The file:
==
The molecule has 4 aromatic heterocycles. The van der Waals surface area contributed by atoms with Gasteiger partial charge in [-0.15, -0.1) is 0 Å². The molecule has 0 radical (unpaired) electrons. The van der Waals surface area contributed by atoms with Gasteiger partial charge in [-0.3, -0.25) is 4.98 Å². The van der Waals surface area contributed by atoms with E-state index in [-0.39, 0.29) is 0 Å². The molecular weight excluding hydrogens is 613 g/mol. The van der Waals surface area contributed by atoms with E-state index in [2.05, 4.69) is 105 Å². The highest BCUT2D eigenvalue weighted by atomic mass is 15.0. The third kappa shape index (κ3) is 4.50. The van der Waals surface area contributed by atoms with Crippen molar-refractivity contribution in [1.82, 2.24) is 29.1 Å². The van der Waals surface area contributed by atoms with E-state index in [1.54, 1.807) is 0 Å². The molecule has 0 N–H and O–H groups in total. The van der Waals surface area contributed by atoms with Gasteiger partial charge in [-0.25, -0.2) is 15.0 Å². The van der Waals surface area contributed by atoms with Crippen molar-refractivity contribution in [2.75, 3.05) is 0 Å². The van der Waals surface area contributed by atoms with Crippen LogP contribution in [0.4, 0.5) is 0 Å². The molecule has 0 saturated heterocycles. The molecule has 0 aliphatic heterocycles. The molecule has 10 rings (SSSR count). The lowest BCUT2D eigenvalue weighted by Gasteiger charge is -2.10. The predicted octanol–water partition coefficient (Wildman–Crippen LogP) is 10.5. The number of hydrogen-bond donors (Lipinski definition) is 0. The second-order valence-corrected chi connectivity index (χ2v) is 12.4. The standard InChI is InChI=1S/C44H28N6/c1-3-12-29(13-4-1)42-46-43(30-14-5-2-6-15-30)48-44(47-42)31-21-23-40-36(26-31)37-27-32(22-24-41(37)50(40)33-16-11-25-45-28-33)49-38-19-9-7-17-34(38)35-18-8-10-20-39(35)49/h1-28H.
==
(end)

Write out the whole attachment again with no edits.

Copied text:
The molecule has 4 aromatic heterocycles. The van der Waals surface area contributed by atoms with Gasteiger partial charge in [-0.15, -0.1) is 0 Å². The molecule has 0 radical (unpaired) electrons. The van der Waals surface area contributed by atoms with Gasteiger partial charge in [-0.3, -0.25) is 4.98 Å². The van der Waals surface area contributed by atoms with E-state index in [-0.39, 0.29) is 0 Å². The molecular weight excluding hydrogens is 613 g/mol. The van der Waals surface area contributed by atoms with E-state index in [2.05, 4.69) is 105 Å². The highest BCUT2D eigenvalue weighted by atomic mass is 15.0. The third kappa shape index (κ3) is 4.50. The van der Waals surface area contributed by atoms with Crippen molar-refractivity contribution in [1.82, 2.24) is 29.1 Å². The van der Waals surface area contributed by atoms with E-state index in [1.54, 1.807) is 0 Å². The molecule has 0 N–H and O–H groups in total. The van der Waals surface area contributed by atoms with Gasteiger partial charge in [-0.25, -0.2) is 15.0 Å². The van der Waals surface area contributed by atoms with Crippen molar-refractivity contribution in [2.75, 3.05) is 0 Å². The van der Waals surface area contributed by atoms with Crippen LogP contribution in [0.4, 0.5) is 0 Å². The molecule has 0 saturated heterocycles. The molecule has 0 aliphatic heterocycles. The molecule has 10 rings (SSSR count). The lowest BCUT2D eigenvalue weighted by Gasteiger charge is -2.10. The predicted octanol–water partition coefficient (Wildman–Crippen LogP) is 10.5. The number of hydrogen-bond donors (Lipinski definition) is 0. The second-order valence-corrected chi connectivity index (χ2v) is 12.4. The standard InChI is InChI=1S/C44H28N6/c1-3-12-29(13-4-1)42-46-43(30-14-5-2-6-15-30)48-44(47-42)31-21-23-40-36(26-31)37-27-32(22-24-41(37)50(40)33-16-11-25-45-28-33)49-38-19-9-7-17-34(38)35-18-8-10-20-39(35)49/h1-28H.